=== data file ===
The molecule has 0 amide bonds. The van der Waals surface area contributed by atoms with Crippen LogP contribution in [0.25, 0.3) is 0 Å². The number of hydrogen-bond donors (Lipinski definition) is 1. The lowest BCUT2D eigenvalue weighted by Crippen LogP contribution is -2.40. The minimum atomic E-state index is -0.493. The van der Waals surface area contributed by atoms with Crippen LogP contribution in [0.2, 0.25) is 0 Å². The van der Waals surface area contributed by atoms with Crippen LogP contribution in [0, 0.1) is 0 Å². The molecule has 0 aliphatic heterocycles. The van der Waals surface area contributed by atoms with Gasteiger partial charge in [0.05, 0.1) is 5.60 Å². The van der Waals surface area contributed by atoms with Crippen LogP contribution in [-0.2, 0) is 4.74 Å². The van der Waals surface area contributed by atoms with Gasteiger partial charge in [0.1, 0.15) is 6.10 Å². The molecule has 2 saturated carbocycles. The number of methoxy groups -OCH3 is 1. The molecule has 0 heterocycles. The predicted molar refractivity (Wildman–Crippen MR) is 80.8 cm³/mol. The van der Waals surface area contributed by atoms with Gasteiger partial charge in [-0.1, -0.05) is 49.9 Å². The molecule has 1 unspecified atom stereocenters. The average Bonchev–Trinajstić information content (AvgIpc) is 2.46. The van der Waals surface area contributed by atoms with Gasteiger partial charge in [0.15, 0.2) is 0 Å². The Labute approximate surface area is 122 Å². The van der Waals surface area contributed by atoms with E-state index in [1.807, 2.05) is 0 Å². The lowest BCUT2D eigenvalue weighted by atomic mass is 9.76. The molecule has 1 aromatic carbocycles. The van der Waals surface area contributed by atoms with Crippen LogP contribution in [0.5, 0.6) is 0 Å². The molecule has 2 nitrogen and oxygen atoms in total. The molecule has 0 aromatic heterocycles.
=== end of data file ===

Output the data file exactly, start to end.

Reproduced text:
The molecule has 0 amide bonds. The van der Waals surface area contributed by atoms with Crippen LogP contribution in [0.25, 0.3) is 0 Å². The number of hydrogen-bond donors (Lipinski definition) is 1. The lowest BCUT2D eigenvalue weighted by Crippen LogP contribution is -2.40. The minimum atomic E-state index is -0.493. The van der Waals surface area contributed by atoms with Crippen LogP contribution in [0.2, 0.25) is 0 Å². The van der Waals surface area contributed by atoms with Crippen LogP contribution in [0, 0.1) is 0 Å². The molecule has 0 aliphatic heterocycles. The van der Waals surface area contributed by atoms with Gasteiger partial charge in [0.05, 0.1) is 5.60 Å². The van der Waals surface area contributed by atoms with Crippen LogP contribution in [-0.2, 0) is 4.74 Å². The van der Waals surface area contributed by atoms with Gasteiger partial charge in [0.1, 0.15) is 6.10 Å². The molecule has 2 saturated carbocycles. The number of methoxy groups -OCH3 is 1. The molecule has 0 heterocycles. The predicted molar refractivity (Wildman–Crippen MR) is 80.8 cm³/mol. The van der Waals surface area contributed by atoms with Gasteiger partial charge in [-0.1, -0.05) is 49.9 Å². The molecule has 1 unspecified atom stereocenters. The average Bonchev–Trinajstić information content (AvgIpc) is 2.46. The van der Waals surface area contributed by atoms with Gasteiger partial charge in [0.15, 0.2) is 0 Å². The Labute approximate surface area is 122 Å². The van der Waals surface area contributed by atoms with E-state index in [1.807, 2.05) is 0 Å². The lowest BCUT2D eigenvalue weighted by atomic mass is 9.76. The molecule has 1 aromatic carbocycles. The van der Waals surface area contributed by atoms with Crippen LogP contribution in [0.5, 0.6) is 0 Å². The molecule has 2 nitrogen and oxygen atoms in total. The molecule has 0 aromatic heterocycles.